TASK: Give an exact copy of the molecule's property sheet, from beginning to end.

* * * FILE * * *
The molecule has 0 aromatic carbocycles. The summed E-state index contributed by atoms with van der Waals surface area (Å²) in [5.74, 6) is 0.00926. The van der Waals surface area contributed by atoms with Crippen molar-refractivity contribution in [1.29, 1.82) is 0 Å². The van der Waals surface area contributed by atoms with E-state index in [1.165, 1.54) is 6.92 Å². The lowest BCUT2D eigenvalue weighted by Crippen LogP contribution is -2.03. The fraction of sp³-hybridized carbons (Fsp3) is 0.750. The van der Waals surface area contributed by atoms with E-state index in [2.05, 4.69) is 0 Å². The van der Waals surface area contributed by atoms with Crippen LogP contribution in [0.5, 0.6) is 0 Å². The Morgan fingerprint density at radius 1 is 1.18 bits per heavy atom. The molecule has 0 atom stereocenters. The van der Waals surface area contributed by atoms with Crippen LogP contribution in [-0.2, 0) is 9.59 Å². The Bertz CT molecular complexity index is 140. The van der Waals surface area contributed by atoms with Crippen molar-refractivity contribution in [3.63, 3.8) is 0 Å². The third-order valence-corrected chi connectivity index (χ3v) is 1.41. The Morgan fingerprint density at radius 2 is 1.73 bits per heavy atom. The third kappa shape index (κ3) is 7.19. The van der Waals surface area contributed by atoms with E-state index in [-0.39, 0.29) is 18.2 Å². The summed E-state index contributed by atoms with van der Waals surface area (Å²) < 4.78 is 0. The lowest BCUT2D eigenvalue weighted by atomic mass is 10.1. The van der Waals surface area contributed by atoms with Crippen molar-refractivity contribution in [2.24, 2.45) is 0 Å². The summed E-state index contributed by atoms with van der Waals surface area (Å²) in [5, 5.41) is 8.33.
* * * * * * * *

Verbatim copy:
The molecule has 0 aromatic carbocycles. The summed E-state index contributed by atoms with van der Waals surface area (Å²) in [5.74, 6) is 0.00926. The van der Waals surface area contributed by atoms with Crippen molar-refractivity contribution in [1.29, 1.82) is 0 Å². The van der Waals surface area contributed by atoms with E-state index in [1.165, 1.54) is 6.92 Å². The lowest BCUT2D eigenvalue weighted by Crippen LogP contribution is -2.03. The fraction of sp³-hybridized carbons (Fsp3) is 0.750. The van der Waals surface area contributed by atoms with E-state index in [2.05, 4.69) is 0 Å². The van der Waals surface area contributed by atoms with Crippen LogP contribution in [0.5, 0.6) is 0 Å². The Morgan fingerprint density at radius 1 is 1.18 bits per heavy atom. The molecule has 0 atom stereocenters. The van der Waals surface area contributed by atoms with Crippen LogP contribution in [-0.2, 0) is 9.59 Å². The Bertz CT molecular complexity index is 140. The van der Waals surface area contributed by atoms with Crippen molar-refractivity contribution in [3.63, 3.8) is 0 Å². The third-order valence-corrected chi connectivity index (χ3v) is 1.41. The Morgan fingerprint density at radius 2 is 1.73 bits per heavy atom. The third kappa shape index (κ3) is 7.19. The van der Waals surface area contributed by atoms with E-state index in [-0.39, 0.29) is 18.2 Å². The summed E-state index contributed by atoms with van der Waals surface area (Å²) < 4.78 is 0. The lowest BCUT2D eigenvalue weighted by atomic mass is 10.1. The van der Waals surface area contributed by atoms with Crippen molar-refractivity contribution in [2.24, 2.45) is 0 Å². The summed E-state index contributed by atoms with van der Waals surface area (Å²) in [5, 5.41) is 8.33.